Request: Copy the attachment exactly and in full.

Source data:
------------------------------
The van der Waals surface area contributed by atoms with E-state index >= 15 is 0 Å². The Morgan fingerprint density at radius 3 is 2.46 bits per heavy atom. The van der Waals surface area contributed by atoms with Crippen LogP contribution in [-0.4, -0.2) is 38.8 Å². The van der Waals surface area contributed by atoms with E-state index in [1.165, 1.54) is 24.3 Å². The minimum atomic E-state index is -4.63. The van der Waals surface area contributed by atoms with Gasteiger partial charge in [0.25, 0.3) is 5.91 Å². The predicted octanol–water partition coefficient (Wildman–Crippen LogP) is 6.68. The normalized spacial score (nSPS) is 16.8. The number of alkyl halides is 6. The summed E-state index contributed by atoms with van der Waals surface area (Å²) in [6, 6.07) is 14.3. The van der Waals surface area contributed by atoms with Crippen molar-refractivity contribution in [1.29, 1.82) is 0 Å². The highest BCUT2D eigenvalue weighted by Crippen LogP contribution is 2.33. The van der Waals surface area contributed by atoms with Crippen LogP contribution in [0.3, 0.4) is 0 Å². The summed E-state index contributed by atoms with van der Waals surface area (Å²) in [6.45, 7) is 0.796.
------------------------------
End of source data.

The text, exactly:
The van der Waals surface area contributed by atoms with E-state index >= 15 is 0 Å². The Morgan fingerprint density at radius 3 is 2.46 bits per heavy atom. The van der Waals surface area contributed by atoms with Crippen LogP contribution in [-0.4, -0.2) is 38.8 Å². The van der Waals surface area contributed by atoms with E-state index in [1.165, 1.54) is 24.3 Å². The minimum atomic E-state index is -4.63. The van der Waals surface area contributed by atoms with Gasteiger partial charge in [0.25, 0.3) is 5.91 Å². The predicted octanol–water partition coefficient (Wildman–Crippen LogP) is 6.68. The normalized spacial score (nSPS) is 16.8. The number of alkyl halides is 6. The summed E-state index contributed by atoms with van der Waals surface area (Å²) in [6, 6.07) is 14.3. The van der Waals surface area contributed by atoms with Crippen molar-refractivity contribution in [1.29, 1.82) is 0 Å². The highest BCUT2D eigenvalue weighted by Crippen LogP contribution is 2.33. The van der Waals surface area contributed by atoms with Crippen LogP contribution in [0.3, 0.4) is 0 Å². The summed E-state index contributed by atoms with van der Waals surface area (Å²) in [6.45, 7) is 0.796.